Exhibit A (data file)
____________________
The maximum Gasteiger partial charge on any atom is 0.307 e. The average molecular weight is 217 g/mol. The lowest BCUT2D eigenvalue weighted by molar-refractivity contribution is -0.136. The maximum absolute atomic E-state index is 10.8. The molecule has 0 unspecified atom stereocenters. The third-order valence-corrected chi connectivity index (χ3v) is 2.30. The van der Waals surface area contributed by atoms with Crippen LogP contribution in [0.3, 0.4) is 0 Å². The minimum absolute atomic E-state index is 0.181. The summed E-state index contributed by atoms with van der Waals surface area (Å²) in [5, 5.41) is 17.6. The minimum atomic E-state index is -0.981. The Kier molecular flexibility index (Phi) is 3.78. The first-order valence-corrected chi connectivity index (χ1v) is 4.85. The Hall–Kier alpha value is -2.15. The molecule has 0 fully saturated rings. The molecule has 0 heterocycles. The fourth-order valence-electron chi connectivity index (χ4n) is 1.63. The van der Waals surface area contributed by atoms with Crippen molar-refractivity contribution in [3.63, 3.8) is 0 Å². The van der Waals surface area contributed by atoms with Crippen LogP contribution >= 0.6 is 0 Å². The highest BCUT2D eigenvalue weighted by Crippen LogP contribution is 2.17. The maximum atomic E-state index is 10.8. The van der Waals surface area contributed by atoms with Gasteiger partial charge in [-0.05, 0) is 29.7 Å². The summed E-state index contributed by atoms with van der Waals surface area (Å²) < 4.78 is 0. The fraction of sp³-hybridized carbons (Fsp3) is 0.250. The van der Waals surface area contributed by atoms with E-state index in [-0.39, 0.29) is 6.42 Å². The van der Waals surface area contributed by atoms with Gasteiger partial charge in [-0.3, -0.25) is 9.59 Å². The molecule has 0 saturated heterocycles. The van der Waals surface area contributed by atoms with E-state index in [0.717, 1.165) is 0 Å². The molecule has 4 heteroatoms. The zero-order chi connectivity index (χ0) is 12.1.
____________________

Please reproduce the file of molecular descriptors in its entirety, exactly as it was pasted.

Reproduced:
The maximum Gasteiger partial charge on any atom is 0.307 e. The average molecular weight is 217 g/mol. The lowest BCUT2D eigenvalue weighted by molar-refractivity contribution is -0.136. The maximum absolute atomic E-state index is 10.8. The molecule has 0 unspecified atom stereocenters. The third-order valence-corrected chi connectivity index (χ3v) is 2.30. The van der Waals surface area contributed by atoms with Crippen LogP contribution in [0.3, 0.4) is 0 Å². The minimum absolute atomic E-state index is 0.181. The summed E-state index contributed by atoms with van der Waals surface area (Å²) in [5, 5.41) is 17.6. The minimum atomic E-state index is -0.981. The Kier molecular flexibility index (Phi) is 3.78. The first-order valence-corrected chi connectivity index (χ1v) is 4.85. The Hall–Kier alpha value is -2.15. The molecule has 0 fully saturated rings. The molecule has 0 heterocycles. The fourth-order valence-electron chi connectivity index (χ4n) is 1.63. The van der Waals surface area contributed by atoms with Crippen molar-refractivity contribution in [3.63, 3.8) is 0 Å². The van der Waals surface area contributed by atoms with Crippen LogP contribution >= 0.6 is 0 Å². The highest BCUT2D eigenvalue weighted by Crippen LogP contribution is 2.17. The maximum atomic E-state index is 10.8. The van der Waals surface area contributed by atoms with Gasteiger partial charge in [-0.05, 0) is 29.7 Å². The summed E-state index contributed by atoms with van der Waals surface area (Å²) < 4.78 is 0. The fraction of sp³-hybridized carbons (Fsp3) is 0.250. The van der Waals surface area contributed by atoms with E-state index in [-0.39, 0.29) is 6.42 Å². The van der Waals surface area contributed by atoms with Gasteiger partial charge in [-0.3, -0.25) is 9.59 Å². The molecule has 0 saturated heterocycles. The van der Waals surface area contributed by atoms with E-state index in [0.717, 1.165) is 0 Å². The molecule has 4 heteroatoms. The zero-order chi connectivity index (χ0) is 12.1.